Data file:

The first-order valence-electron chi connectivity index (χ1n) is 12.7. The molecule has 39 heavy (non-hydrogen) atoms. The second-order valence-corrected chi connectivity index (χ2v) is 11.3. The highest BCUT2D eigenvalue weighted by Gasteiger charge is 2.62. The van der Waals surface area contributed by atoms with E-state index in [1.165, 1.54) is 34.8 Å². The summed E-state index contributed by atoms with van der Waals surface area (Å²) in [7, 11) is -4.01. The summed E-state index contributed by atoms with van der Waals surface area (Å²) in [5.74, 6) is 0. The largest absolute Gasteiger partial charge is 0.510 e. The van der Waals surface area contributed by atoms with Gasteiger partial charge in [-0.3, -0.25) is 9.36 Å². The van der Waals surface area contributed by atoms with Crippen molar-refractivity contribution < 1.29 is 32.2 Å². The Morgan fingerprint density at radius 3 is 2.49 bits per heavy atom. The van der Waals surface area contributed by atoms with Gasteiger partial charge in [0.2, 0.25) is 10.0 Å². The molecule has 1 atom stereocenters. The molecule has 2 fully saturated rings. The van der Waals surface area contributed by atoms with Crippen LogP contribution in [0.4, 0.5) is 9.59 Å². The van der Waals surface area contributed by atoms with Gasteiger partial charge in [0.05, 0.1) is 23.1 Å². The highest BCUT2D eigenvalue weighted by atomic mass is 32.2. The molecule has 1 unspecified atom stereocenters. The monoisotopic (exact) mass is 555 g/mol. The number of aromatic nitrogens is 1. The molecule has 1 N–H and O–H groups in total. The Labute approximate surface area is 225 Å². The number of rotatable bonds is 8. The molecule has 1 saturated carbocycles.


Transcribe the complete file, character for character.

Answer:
The first-order valence-electron chi connectivity index (χ1n) is 12.7. The molecule has 39 heavy (non-hydrogen) atoms. The second-order valence-corrected chi connectivity index (χ2v) is 11.3. The highest BCUT2D eigenvalue weighted by Gasteiger charge is 2.62. The van der Waals surface area contributed by atoms with E-state index in [1.165, 1.54) is 34.8 Å². The summed E-state index contributed by atoms with van der Waals surface area (Å²) in [7, 11) is -4.01. The summed E-state index contributed by atoms with van der Waals surface area (Å²) in [5.74, 6) is 0. The largest absolute Gasteiger partial charge is 0.510 e. The van der Waals surface area contributed by atoms with Gasteiger partial charge in [-0.3, -0.25) is 9.36 Å². The van der Waals surface area contributed by atoms with Crippen molar-refractivity contribution < 1.29 is 32.2 Å². The Morgan fingerprint density at radius 3 is 2.49 bits per heavy atom. The van der Waals surface area contributed by atoms with Gasteiger partial charge in [0.2, 0.25) is 10.0 Å². The molecule has 1 atom stereocenters. The molecule has 2 fully saturated rings. The van der Waals surface area contributed by atoms with Crippen LogP contribution in [0.4, 0.5) is 9.59 Å². The van der Waals surface area contributed by atoms with Gasteiger partial charge in [0.05, 0.1) is 23.1 Å². The highest BCUT2D eigenvalue weighted by atomic mass is 32.2. The molecule has 1 unspecified atom stereocenters. The monoisotopic (exact) mass is 555 g/mol. The number of aromatic nitrogens is 1. The molecule has 1 N–H and O–H groups in total. The Labute approximate surface area is 225 Å². The number of rotatable bonds is 8. The molecule has 1 saturated carbocycles.